Your recruitment strategy is the most important step in a company's quest to find top talent. Attracting top talent is how a company succeeds, in good times or bad...especially the bad times. So why do so many companies skip this critical step?
Typical Recruitment Strategy - The Perfect Bad Example
I your company is anything like the ones I have worked with in the past your strategy is something like the following;
- Once an order to fill a position is authorized, the hiring manager is asked to write a job description. That hiring manager then appoints someone in the department to write the job description. Usually someone just pulls the last one written for the position and changes around a few words. It is often just a list of what qualifications and experience someone thinks needs to be included on a resume. Everyone is happy it is done and gives their blessing.
- The next step is to gather candidates, this is done either with a 3rd party vendor, a job board or by placing ads in newspapers and online. In good times you get a few, often bad, resumes. In bad times you get tons of resumes, good and bad.
Process - Here's the really fun part. This is tedious work and often nobody is trained to do it properly. What ends up happening is the low man on the totem pole gets to sort through the pile of resumes looking for a couple that have the right keywords. No analysis of career path. No examination of skill sets. It is just matching keywords, job titles and years experience. Once four to six reasonable ones are found, the job is considered done.
- Now it's time to call the candidates and see if they are as good as they seem on paper. Usually a short conversation by an internal recruiter or someone from HR. The questions verify are geared to verify information on the resume and more than likely just to feel out the candidate and their personality for fit within the company. If there are at least three candidates left after this the mission is still on track.
- Finally it is time to interview. The candidates come in and meet with a hiring manager, supervisor and/or peers. None of these people has ever been trained to interview. Each has their own agenda and maybe a set of questions regarding experience and qualifications.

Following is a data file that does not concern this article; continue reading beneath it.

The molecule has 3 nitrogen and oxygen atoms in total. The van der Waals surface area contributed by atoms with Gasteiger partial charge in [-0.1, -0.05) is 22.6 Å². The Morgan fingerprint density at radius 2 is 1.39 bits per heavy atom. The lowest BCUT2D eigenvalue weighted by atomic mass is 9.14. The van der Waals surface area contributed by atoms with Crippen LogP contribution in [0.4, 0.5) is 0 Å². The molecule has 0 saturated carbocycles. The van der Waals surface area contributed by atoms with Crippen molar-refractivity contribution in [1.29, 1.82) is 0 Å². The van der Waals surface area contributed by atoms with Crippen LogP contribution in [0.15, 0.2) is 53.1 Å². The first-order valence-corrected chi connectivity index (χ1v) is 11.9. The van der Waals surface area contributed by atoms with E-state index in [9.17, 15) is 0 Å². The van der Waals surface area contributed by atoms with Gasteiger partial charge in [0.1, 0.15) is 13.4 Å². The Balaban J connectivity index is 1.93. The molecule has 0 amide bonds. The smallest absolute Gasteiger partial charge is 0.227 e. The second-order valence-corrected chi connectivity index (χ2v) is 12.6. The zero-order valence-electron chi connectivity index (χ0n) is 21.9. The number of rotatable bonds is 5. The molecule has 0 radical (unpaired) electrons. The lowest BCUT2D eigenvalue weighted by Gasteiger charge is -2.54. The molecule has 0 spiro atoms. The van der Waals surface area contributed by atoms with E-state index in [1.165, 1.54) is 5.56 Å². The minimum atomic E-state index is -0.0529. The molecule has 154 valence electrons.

- At this point each interviewer essentially votes on their preference and if there is no clear favorite, the hiring manager breaks the tie. Everyone is just glad the process is over so they can go back to work!
What's Wrong With This Picture?
Most of the problems here are related to going through a mechanical process rather than implementing a well thought out recruitment strategy. It is an exercise in filling a position rather than a thoughtful strategic plan on how to improve the company. Important but mundane tasks like screening resumes and writing job descriptions are delegated to junior people without the insight or experience to discern important criteria needed for the position. The achievement is not to better the business but to fill the seat.
Creating an Effective Recruitment Strategy
A successful hire is the result of a carefully thought out strategy. This means before the process is even started, someone, probably the hiring manager needs to answer some of the 'big' questions about the position. The big questions are about how this candidate needs to contribute to the company and how it will be measured. There needs to be a Why and How included in the What at the start of the process.
For example, there are 3 reasons why a company hires an employee; to make money, save money or implement/improve a process. So how is this employee going to impact one or two of these areas? Why is it this position that will perform these functions? Why is the person in this position critical to the mission of the project or company? How is this person expected to be measured? You can see the pattern here.
Integrating the How and Why into the Process
Once these questions are answered, they need to be included in the
ads placed online
and in news papers. This will do two things for your company. It will differentiate you from the numerous other companies trying to hire the same to person. Also, if you can relay the importance of the position to a candidate, you clearly understand why it is important to the company. I'll also bet you get a better quality of resumes. Good candidates don't run from a challenge, bad ones do.
Once you are in the
process, ask the how and why
to the candidate, either directly in the interview or indirectly in examining the resume. Look at the progression of responsibility. Look for someone who has worked in the right kind of environment. Ask questions and challenge the candidate in an interview to explain how they would react to being asked to perform with the Why's and How's of the opportunity.
When you have fully integrated the whys and hows into your recruitment strategy, you will see a few things start to happen.